What follows the most important restaurant of this century?
Jazba, Chef’s Table at Brooklyn Fare, Metropolis, omakase pop-ups, PDT to-go, holiday sundries, the envy office, MORE
RESTAURANTS • First Person
Rock the Jazba
Walking into Jazba, a new Indian restaurant on the corner of 2nd Ave. and E. 13th St. in the East Village, my mind sprang back in time to the space’s former inhabitant: David Chang, in the kitchen of Momofuku Ssäm Bar.
After Ssäm Bar blew up, Chang converted the small, adjacent room up a sloping hallway into the first Momofuku Milk Bar. There, for a time, one could procure Christina Tosi’s fresh-baked cookies and cakes right from Tosi herself. Then Milk Bar blew up, too, and moved across the street (and eventually around the world). The original Milk Bar became home to another legendary Chang joint venture, Booker + Dax, a bar manned by crazed cocktail creator Dave Arnold.
So goes the indelible fact of living in New York City: spaces we fall in love with — because of their occupants — will often pass into other hands. And so: mid-pandemic, Momofuku shuttered Ssäm. The entire space sat empty until work began on Jazba earlier this year. I feared for the newcomers: To follow the original Ssäm Bar — the most important restaurant of this century — is quite a task. But let’s see.
We arrived twenty minutes late courtesy of an Uber mishap, but the maitre’d whisked us into that same back room (now a proper dining room) sans attitude for our lateness: a lovely start. The restaurant, all vibrant yellows and oranges — the kind prevalent throughout India — with watercolor murals of Indian street hawkers on the walls, was packed and loud. And just like that, the past was painted over, and we were in a new epoch, experiencing its new joys.
Chef Akshay Bhardwaj opened the more upscale Junoon with his father Rajesh over a decade ago. Here, they’ve gone deceptively casual, with dishes inspired by dhabas, casual roadside eateries found throughout India. Though the menu offers adventurous detours (consider bheja fry, pan-fried brain masala), we went more straightforward, choosing as starters the stuffed onion kachori and butter chicken served on the bone. The sauces of both were drinkably good. For mains, the Press Club korma (baby goat served with roti) and seafood biryani, both excellent.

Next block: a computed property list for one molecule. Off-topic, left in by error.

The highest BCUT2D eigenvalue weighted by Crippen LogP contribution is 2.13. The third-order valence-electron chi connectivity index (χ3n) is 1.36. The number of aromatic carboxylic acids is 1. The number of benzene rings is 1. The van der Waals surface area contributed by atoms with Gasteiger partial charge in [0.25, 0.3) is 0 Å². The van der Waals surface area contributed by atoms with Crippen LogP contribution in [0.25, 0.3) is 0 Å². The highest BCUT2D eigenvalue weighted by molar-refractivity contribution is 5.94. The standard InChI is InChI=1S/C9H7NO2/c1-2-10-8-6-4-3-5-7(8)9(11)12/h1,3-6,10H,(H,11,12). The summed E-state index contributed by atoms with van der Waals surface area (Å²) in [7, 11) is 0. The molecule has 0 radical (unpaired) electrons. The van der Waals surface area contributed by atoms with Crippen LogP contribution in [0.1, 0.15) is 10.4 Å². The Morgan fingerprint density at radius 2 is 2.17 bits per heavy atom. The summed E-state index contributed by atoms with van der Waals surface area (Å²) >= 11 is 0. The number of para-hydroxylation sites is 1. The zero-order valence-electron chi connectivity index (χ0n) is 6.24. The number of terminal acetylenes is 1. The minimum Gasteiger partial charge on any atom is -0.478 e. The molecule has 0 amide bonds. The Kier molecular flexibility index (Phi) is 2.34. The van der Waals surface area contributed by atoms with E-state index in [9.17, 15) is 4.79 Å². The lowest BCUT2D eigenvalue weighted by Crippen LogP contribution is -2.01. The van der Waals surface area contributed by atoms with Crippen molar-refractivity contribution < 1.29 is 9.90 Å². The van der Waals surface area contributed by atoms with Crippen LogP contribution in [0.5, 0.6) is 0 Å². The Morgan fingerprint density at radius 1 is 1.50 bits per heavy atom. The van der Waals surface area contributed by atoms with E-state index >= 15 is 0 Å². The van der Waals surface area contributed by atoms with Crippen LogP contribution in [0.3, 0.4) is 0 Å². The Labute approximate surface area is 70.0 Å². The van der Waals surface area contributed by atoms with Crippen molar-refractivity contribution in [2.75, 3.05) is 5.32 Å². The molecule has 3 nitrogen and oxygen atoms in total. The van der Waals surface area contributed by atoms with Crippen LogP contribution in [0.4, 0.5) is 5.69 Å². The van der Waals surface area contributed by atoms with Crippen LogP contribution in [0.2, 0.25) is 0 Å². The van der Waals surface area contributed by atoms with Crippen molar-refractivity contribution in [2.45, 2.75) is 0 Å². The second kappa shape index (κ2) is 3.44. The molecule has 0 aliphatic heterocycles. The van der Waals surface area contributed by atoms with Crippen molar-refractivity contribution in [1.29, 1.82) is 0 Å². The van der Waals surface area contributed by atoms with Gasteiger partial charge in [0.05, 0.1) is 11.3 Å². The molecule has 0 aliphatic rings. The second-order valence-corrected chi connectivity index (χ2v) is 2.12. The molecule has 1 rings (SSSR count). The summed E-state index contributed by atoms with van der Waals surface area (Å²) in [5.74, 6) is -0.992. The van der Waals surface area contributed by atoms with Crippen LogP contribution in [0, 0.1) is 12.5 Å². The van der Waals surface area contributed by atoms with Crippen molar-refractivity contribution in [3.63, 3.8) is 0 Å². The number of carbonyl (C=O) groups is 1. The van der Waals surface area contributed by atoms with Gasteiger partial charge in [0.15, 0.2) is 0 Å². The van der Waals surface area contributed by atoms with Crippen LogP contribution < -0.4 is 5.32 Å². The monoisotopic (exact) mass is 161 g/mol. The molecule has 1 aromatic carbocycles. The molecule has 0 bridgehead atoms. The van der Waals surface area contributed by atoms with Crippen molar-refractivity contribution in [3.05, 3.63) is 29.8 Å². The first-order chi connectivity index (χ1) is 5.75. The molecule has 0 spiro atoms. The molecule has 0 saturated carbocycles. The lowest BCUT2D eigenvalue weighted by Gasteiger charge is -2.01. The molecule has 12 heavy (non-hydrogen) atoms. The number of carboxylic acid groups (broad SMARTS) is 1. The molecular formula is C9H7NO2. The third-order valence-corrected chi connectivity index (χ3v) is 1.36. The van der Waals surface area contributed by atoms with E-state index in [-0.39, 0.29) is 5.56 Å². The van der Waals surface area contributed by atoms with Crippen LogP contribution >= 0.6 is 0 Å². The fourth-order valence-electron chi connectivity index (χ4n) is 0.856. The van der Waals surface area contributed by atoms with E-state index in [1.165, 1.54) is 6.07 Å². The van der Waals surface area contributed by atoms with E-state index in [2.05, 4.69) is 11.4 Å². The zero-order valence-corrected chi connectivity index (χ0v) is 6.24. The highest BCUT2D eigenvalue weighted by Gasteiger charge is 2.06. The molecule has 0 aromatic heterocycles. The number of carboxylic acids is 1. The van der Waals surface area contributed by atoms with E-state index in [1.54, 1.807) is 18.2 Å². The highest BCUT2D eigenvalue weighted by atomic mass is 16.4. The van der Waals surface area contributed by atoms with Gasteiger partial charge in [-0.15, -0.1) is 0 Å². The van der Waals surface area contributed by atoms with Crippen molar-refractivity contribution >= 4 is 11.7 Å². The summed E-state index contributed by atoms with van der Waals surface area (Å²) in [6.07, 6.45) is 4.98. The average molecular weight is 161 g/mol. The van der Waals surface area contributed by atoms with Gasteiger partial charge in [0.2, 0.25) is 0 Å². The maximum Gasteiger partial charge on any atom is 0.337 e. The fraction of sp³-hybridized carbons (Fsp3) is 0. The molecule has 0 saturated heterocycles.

As the maitre’d sent us off as warmly as he greeted us, we left in that elevated mood that comes from a great meal at an ambitious new restaurant. Only something completely different from Ssäm Bar would work in this space. You’ll find that something different in Jazba. –Lockhart Steele
RESTAURANTS • Intel
→ JUST DESSERTS: At the recast and reopened Chef’s Table at Brooklyn Fare (Hudson Yards), there are multiple supplements to be had on top of the $430 per person entry price. Should one elect to add all of them ($325 for truffles on two courses and $87 for additional caviar), the tally jumps to a cool $842 per. At this price, your meal will conclude with an ice cream sundae of Alba white truffle ice cream (above), hoshigaki persimmon sticky toffee pudding, Yamazaki 18-year whisky-soy caramel, and a blanket of shaved white truffles. It’s uncomfortably extravagant, and also delicious. –Lee Pitofsky
→ OMAKASE POP-UPS: Tokyo-based onigiri (rice ball) specialist Taro Kiso is running a very good $180 omakase at Kissaki on the Bowery through Dec. 5. The menu is on the shorter side with some impressively delicious and creative bites like watermelon radish accented yellowtail and chef’s signature ikura onigiri. Reserve. And beginning Dec. 5, former Sushi Yashuda head chef Mitsuru Tamaru is in residence Tuesdays through Thursdays at the Lower East Side wine bar Parcelle. Seats are $200 per and special pairings are available. Reserve. –Kat Odell
→ NOT THE TICKET: The Swedish fish that arrives with the check at Metropolis (Wall Street) at the new Perlman Performing Arts Center is a microcosm of the meal: flavor off, texture wrong, something very promising flung far from the rails. That was the story here through and throughout on a recent weeknight, unfortunately. Our group of four mostly laughed our way through the service mishaps starting and ending our evening, enjoying a great new room in a dazzling new building. It’s a shame that the experience otherwise doesn’t yet match it. –Lockhart Steele
NYC RESTAURANT LINKS: Big-name chefs (Daniel, JVG) preparing to open new restaurants in December • Speaking of JGV, The Mark Chalet brings fondue to the Upper East Side • Stalwart Red Hook outpost Fort Defiance closing Dec. 3 • Meet the beverage directors behind NYC’s new wave of Korean fine dining restaurants • Modern tiki bars are a sum of their whims.